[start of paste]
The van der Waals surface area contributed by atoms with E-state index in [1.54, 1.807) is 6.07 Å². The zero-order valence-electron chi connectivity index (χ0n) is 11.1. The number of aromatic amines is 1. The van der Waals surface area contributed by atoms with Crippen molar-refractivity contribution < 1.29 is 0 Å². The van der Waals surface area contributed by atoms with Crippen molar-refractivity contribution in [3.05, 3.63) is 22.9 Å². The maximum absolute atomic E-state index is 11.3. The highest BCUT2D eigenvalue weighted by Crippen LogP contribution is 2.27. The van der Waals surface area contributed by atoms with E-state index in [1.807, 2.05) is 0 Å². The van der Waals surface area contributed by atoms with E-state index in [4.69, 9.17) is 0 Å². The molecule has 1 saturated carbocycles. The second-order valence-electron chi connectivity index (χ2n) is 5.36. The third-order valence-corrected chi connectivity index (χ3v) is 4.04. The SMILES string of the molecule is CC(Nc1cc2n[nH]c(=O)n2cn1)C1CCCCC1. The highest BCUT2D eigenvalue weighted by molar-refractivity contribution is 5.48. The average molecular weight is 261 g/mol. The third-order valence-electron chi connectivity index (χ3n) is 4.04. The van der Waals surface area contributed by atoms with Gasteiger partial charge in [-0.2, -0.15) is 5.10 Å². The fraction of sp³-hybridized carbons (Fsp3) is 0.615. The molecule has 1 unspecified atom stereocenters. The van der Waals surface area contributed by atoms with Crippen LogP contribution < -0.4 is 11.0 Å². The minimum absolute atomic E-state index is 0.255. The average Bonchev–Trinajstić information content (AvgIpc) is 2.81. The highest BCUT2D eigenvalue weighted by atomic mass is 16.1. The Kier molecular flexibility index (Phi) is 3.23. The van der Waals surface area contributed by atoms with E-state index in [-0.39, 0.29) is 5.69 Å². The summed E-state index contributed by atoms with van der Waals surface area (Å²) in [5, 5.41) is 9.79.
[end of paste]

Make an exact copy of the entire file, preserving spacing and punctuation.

The van der Waals surface area contributed by atoms with E-state index in [1.54, 1.807) is 6.07 Å². The zero-order valence-electron chi connectivity index (χ0n) is 11.1. The number of aromatic amines is 1. The van der Waals surface area contributed by atoms with Crippen molar-refractivity contribution < 1.29 is 0 Å². The van der Waals surface area contributed by atoms with Crippen molar-refractivity contribution in [3.05, 3.63) is 22.9 Å². The maximum absolute atomic E-state index is 11.3. The highest BCUT2D eigenvalue weighted by Crippen LogP contribution is 2.27. The van der Waals surface area contributed by atoms with E-state index in [1.807, 2.05) is 0 Å². The van der Waals surface area contributed by atoms with E-state index in [4.69, 9.17) is 0 Å². The molecule has 1 saturated carbocycles. The second-order valence-electron chi connectivity index (χ2n) is 5.36. The third-order valence-corrected chi connectivity index (χ3v) is 4.04. The SMILES string of the molecule is CC(Nc1cc2n[nH]c(=O)n2cn1)C1CCCCC1. The highest BCUT2D eigenvalue weighted by molar-refractivity contribution is 5.48. The average molecular weight is 261 g/mol. The third-order valence-electron chi connectivity index (χ3n) is 4.04. The van der Waals surface area contributed by atoms with Gasteiger partial charge in [-0.2, -0.15) is 5.10 Å². The fraction of sp³-hybridized carbons (Fsp3) is 0.615. The molecule has 1 unspecified atom stereocenters. The van der Waals surface area contributed by atoms with Crippen LogP contribution < -0.4 is 11.0 Å². The minimum absolute atomic E-state index is 0.255. The average Bonchev–Trinajstić information content (AvgIpc) is 2.81. The highest BCUT2D eigenvalue weighted by atomic mass is 16.1. The Kier molecular flexibility index (Phi) is 3.23. The van der Waals surface area contributed by atoms with E-state index in [-0.39, 0.29) is 5.69 Å². The summed E-state index contributed by atoms with van der Waals surface area (Å²) in [5, 5.41) is 9.79.